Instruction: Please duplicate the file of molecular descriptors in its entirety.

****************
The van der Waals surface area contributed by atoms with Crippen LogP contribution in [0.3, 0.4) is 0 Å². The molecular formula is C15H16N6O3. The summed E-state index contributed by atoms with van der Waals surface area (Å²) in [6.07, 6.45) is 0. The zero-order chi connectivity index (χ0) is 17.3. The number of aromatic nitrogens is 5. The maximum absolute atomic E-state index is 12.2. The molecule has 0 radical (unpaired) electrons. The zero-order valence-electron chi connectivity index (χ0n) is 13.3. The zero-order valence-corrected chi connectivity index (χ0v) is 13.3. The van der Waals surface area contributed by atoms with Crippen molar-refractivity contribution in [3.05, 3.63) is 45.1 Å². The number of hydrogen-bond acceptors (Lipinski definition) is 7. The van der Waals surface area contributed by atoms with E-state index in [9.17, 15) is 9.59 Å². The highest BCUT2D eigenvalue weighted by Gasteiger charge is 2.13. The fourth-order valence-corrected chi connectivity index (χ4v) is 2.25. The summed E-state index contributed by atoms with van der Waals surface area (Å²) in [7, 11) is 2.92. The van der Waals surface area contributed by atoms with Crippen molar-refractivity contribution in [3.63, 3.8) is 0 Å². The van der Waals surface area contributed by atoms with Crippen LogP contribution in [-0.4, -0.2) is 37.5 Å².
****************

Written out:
The van der Waals surface area contributed by atoms with Crippen LogP contribution in [0.3, 0.4) is 0 Å². The molecular formula is C15H16N6O3. The summed E-state index contributed by atoms with van der Waals surface area (Å²) in [6.07, 6.45) is 0. The zero-order chi connectivity index (χ0) is 17.3. The number of aromatic nitrogens is 5. The maximum absolute atomic E-state index is 12.2. The molecule has 0 radical (unpaired) electrons. The zero-order valence-electron chi connectivity index (χ0n) is 13.3. The zero-order valence-corrected chi connectivity index (χ0v) is 13.3. The van der Waals surface area contributed by atoms with Crippen molar-refractivity contribution in [3.05, 3.63) is 45.1 Å². The number of hydrogen-bond acceptors (Lipinski definition) is 7. The van der Waals surface area contributed by atoms with E-state index in [9.17, 15) is 9.59 Å². The highest BCUT2D eigenvalue weighted by Gasteiger charge is 2.13. The fourth-order valence-corrected chi connectivity index (χ4v) is 2.25. The summed E-state index contributed by atoms with van der Waals surface area (Å²) in [7, 11) is 2.92. The van der Waals surface area contributed by atoms with Crippen molar-refractivity contribution in [3.63, 3.8) is 0 Å². The van der Waals surface area contributed by atoms with Crippen LogP contribution in [-0.4, -0.2) is 37.5 Å².